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Differentiation therapy of cancer is being explored as a potential modality for treatment of myeloid leukemia, and derivatives of vitamin D are gaining prominence as agents for this form of therapy. Cyclooxygenase (COX) inhibitors have been reported to enhance 1,25-dihydroxyvitamin D3 (1,25D)-induced monocytic differentiation of promyeloblastic HL60 cells, but the mechanisms of this effect are not fully elucidated, and whether this potentiation can occur in other types of myeloid leukemia is not known. We found that combination treatment with 1,25D and non-specific COX inhibitors acetyl salicylic acid (ASA) or indomethacin can robustly potentiate differentiation of other types of human leukemia cells, i.e., U937, THP-1, and that ASA +/- 1,25D is effective in primary AML cultures. Increased cell differentiation is paralleled by arrest of the cells in the G1 phase of the cell cycle, and by increased phosphorylation of Raf1 and p90RSK1 proteins. However, there is no evidence that this increase in phosphorylation of Raf1 is transmitted through the ERK module of the MAPK signaling cascade. Transfection of small interfering (si) RNA to Raf1 decreased differentiation of U937 cells induced by a combination of ASA or indomethacin with 1,25D. However, phosphorylation levels of ERK1/2, though not of p90RSK, were increased when P-Raf1 levels were decreased by the siRNA, suggesting that in this system the ERK module does not function in the conventional manner. Identification of the strong antiproliferative activity of ASA/1,25D combinations associated with monocytic differentiation has implications for cancer chemoprevention in individuals who have a predisposition to myeloid leukemia.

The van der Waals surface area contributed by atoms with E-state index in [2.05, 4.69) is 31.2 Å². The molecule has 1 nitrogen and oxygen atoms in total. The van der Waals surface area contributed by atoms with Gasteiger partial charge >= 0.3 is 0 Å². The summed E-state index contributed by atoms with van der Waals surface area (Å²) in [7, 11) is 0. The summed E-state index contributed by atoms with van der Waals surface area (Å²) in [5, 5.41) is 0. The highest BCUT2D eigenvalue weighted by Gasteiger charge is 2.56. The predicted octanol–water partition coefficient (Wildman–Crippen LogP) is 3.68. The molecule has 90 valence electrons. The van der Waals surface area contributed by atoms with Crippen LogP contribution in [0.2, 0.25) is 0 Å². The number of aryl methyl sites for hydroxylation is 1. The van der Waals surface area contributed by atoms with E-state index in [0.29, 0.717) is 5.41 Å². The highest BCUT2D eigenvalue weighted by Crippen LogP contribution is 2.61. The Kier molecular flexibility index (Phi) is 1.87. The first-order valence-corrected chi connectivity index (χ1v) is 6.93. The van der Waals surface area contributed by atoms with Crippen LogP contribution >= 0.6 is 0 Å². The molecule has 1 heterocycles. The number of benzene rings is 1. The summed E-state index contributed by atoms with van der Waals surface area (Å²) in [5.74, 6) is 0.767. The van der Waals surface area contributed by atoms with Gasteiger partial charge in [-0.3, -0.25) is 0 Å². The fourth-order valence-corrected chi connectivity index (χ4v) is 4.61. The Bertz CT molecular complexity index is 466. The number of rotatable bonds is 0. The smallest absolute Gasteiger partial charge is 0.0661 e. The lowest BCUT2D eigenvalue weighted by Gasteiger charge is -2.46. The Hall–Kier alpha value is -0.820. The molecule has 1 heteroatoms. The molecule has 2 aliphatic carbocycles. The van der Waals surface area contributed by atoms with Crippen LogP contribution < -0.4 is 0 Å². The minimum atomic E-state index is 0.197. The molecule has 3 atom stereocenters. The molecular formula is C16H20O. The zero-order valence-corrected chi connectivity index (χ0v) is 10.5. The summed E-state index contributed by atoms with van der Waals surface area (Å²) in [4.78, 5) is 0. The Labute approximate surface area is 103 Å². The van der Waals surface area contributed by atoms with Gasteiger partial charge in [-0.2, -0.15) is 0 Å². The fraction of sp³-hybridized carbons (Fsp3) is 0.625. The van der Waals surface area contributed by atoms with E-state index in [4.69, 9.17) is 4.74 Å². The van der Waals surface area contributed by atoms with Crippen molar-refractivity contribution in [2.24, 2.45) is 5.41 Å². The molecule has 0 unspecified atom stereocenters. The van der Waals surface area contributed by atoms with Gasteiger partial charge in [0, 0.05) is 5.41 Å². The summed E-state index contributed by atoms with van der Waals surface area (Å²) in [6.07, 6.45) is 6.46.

Patients with acute myeloid leukemia (AML) are currently successfully treated using the available cytotoxic, anti-neoplastic agents in only a minority of cases, indicating the critical need for new therapeutic approaches. Among these, derivatives of vitamin D (deltanoids) have shown promise in pre-clinical studies (reviewed in refs. 1–5), but their use in the clinic has been limited by the possibility of life threatening hypercalcemia, induced by the classical action of vitamin D.6,7
To reduce this danger, combinations of low concentrations of deltanoids with other compounds are being sought which increase the ability of deltanoids to induce differentiation of neoplastic cells, but have no effects on systemic calcium homeostasis.8-10 Among these, several nonsteroidal anti-inflammatory agents have been reported to synergize with vitamin D3 to increase differentiation of HL60 cells, a frequently used in vitro model of AML (reviewed in refs. 11 and 12). In these studies, it was suggested that an enzyme of the aldoketoreductase family was the intracellular target downregulated by compounds that increase the activity of 1,25-dihydroxyvitamin D3 (1,25D), and evidence was provided that an inhibition of NFkB activity was also a factor. However, the participation of signaling cascades that control intracellular pathways responsible for the synergy between anti-inflammatory agents and 1,25D is still unclear.
In this study we investigated if the Raf-initiated MAPK pathway, already well established to participate in initiating 1,25D-induced monocytic differentiation, is also important for the enhanced differentiation when 1,25D is combined with inhibitors of cyclooxygenases (COXs).